According to an interview Williams-Claussen’s colleague Chris West gave to the Triplicate in 2017, the California condor’s prehistoric range extends to the East Coast, through southern North America and into British Columbia. Evidence of condor breeding sites have been found in Florida and upstate New York. Their range also included Baja, California, and mainland Mexico, according to West.
But exposure to lead ammunition used to harvest deer, elk and other large animals brought the condor to the brink of extinction. Twenty-two birds were left by the 1980s when scientists at the Los Angeles Zoo and the San Diego Zoo Safari Park began a rearing program to increase their numbers, West told the Triplicate.
As of 2017, the condors’ population has increased to about 450 birds, half of which are in the wild, Williams-Claussen said. Breeding facilities for the condor currently include the Oregon Zoo and a Peregrine Fund site in Idaho, she said.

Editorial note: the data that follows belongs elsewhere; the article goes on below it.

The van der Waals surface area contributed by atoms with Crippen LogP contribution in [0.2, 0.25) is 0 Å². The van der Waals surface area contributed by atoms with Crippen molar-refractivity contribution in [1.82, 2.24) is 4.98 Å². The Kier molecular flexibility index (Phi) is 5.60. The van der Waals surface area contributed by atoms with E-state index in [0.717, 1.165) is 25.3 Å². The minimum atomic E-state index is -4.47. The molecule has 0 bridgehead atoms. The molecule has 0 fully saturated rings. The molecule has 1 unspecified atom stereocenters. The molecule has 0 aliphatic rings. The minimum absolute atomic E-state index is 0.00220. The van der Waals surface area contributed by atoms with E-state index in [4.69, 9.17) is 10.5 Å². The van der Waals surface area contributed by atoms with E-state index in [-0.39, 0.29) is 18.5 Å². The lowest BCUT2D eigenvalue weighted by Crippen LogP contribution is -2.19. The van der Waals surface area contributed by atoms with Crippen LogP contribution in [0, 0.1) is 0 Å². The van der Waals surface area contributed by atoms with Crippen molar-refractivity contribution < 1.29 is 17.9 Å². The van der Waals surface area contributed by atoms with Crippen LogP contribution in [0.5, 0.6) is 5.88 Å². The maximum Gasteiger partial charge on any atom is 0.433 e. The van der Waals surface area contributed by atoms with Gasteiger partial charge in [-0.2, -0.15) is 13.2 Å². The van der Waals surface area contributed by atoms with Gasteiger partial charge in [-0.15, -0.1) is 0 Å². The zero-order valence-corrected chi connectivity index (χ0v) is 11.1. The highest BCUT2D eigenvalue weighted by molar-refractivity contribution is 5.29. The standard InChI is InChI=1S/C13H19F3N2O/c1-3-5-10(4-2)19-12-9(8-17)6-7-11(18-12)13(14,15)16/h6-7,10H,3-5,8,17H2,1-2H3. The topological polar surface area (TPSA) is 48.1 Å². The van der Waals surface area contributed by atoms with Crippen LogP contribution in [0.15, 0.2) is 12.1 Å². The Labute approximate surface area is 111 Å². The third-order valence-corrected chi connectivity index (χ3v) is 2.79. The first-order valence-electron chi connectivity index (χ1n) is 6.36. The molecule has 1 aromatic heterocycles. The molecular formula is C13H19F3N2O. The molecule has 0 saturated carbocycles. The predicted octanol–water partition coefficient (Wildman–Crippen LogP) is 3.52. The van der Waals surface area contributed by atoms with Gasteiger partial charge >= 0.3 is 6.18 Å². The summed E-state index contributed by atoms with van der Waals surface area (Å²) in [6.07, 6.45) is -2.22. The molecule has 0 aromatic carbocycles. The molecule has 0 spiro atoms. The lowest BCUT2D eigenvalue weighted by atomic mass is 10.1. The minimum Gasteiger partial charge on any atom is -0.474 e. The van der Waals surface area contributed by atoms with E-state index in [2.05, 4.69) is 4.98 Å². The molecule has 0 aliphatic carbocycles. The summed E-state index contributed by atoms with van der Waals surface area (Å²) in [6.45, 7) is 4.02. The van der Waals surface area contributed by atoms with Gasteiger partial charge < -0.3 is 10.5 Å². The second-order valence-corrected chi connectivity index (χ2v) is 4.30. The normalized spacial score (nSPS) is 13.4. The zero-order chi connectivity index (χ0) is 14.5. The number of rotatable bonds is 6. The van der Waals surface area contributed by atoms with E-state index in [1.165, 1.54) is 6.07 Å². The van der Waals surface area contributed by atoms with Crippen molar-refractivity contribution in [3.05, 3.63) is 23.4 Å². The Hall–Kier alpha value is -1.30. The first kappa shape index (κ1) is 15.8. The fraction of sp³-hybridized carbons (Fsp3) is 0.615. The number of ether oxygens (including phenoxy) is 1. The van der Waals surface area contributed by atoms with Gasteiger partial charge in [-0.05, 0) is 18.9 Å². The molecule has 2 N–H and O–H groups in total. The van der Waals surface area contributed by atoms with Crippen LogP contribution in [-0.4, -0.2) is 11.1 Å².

When the Yurok Tribe originally partnered with Redwood National and State Parks, national park scientists were working with the tribe’s biologists to determine if the region would still be a good home for condors, said RNP Deputy Superintendent Dave Roemer. This consisted of trapping turkey vultures and testing the level of lead in their blood, he said.
The partnership between the tribe and the national park kicked into higher gear in 2016 with the memorandum of understanding, Roemer said.
The tribe has also been working with condor recovery programs at the Ventana Wildlife Society, Pinnacles National Park and the U.S. Fish and Wildlife Service in Ventura County, Williams-Claussen said. She noted that memorandum of understanding now includes more than 16 partners.
The Yurok Tribe has also received a three-year, $900,000 Environmental Regulatory Enhancement grant from the Administration for Native Americans, according to Williams-Claussen. It will use those grant dollars to renovate a building on National Park Service land as a condor management and operations center for staff participating in the reintroduction efforts, she said.